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    We use new HCN(1–0) data from the ACA Large-sample Mapping Of Nearby galaxies in Dense gas (ALMOND) survey to trace the kpc-scale molecular gas density structure and CO(2–1) data from the Physics at High Angular resolution in Nearby GalaxieS–Atacama Large Millimeter/submillimeter Array (PHANGS–ALMA) to trace the bulk molecular gas across 25 nearby star-forming galaxies. At 2.1 kpc scale, we measure the density-sensitive HCN/CO line ratio and the star formation rate (SFR)/HCN ratio to trace the star formation efficiency in the denser molecular medium. At 150 pc scale, we measure structural and dynamical properties of the molecular gas via CO(2–1) line emission, which is linked to the lower resolution data using an intensity-weighted averaging method. We find positive correlations (negative) of HCN/CO (SFR/HCN) with the surface density, the velocity dispersion, and the internal turbulent pressure of the molecular gas. These observed correlations agree with expected trends from turbulent models of star formation, which consider a single free-fall time gravitational collapse. Our results show that the kpc-scale HCN/CO line ratio is a powerful tool to trace the 150 pc scale average density distribution of the molecular clouds. Lastly, we find systematic variations of the SFR/HCN ratio with cloud-scale molecular gas properties, which are incompatible with a universal star formation efficiency. Overall, these findings show that mean molecular gas density, molecular cloud properties, and star formation are closely linked in a coherent way, and observations of density-sensitive molecular gas tracers are a useful tool to analyse these variations, linking molecular gas physics to stellar output across galaxy discs.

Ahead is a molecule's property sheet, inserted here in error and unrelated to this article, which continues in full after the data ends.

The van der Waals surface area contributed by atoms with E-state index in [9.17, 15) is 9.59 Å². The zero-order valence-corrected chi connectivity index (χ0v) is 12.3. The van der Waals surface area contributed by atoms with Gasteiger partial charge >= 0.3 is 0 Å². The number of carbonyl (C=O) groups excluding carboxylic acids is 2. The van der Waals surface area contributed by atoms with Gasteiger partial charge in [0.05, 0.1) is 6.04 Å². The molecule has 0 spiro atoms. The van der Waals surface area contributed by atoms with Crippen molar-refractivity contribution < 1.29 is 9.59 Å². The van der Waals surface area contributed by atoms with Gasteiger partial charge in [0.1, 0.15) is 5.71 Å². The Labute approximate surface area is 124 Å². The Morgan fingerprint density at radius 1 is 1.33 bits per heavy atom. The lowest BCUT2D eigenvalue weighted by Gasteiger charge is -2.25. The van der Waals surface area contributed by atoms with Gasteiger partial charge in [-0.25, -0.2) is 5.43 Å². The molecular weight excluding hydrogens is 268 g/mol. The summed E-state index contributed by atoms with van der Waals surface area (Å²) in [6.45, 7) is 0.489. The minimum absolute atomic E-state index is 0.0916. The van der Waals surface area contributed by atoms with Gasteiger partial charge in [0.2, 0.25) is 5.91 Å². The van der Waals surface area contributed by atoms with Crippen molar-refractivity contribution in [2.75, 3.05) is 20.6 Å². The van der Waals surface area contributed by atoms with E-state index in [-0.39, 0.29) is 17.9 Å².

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  7. We use the statistical power of the MaNGA integral-field spectroscopic galaxy survey to improve the definition of strong line diagnostic boundaries used to classify gas ionization properties in galaxies. We detect line emission from 3.6 million spaxels distributed across 7400 individual galaxies spanning a wide range of stellar masses, star formation rates, and morphological types, and find that the gas-phase velocity dispersion σHα correlates strongly with traditional optical emission-line ratios such as [S II]/Hα, [N II]/Hα, [O I]/Hα, and [O III]/Hβ. Spaxels whose line ratios are most consistent with ionization by galactic H II regions exhibit a narrow range of dynamically cold line-of-sight velocity distributions (LOSVDs) peaked around 25 km s-1 corresponding to a galactic thin disk, while those consistent with ionization by active galactic nuclei (AGNs) and low-ionization emission-line regions (LI(N)ERs) have significantly broader LOSVDs extending to 200 km s-1. Star-forming, AGN, and LI(N)ER regions are additionally well separated from each other in terms of their stellar velocity dispersion, stellar population age, Hα equivalent width, and typical radius within a given galaxy. We use our observations to revise the traditional emission-line diagnostic classifications so that they reliably identify distinct dynamical samples both in two-dimensional representations of the diagnostic line ratio space and in a multidimensional space that accounts for the complex folding of the star-forming model surface. By comparing the MaNGA observations to the SDSS single-fiber galaxy sample, we note that the latter is systematically biased against young, low-metallicity star-forming regions that lie outside of the 3″ fiber footprint.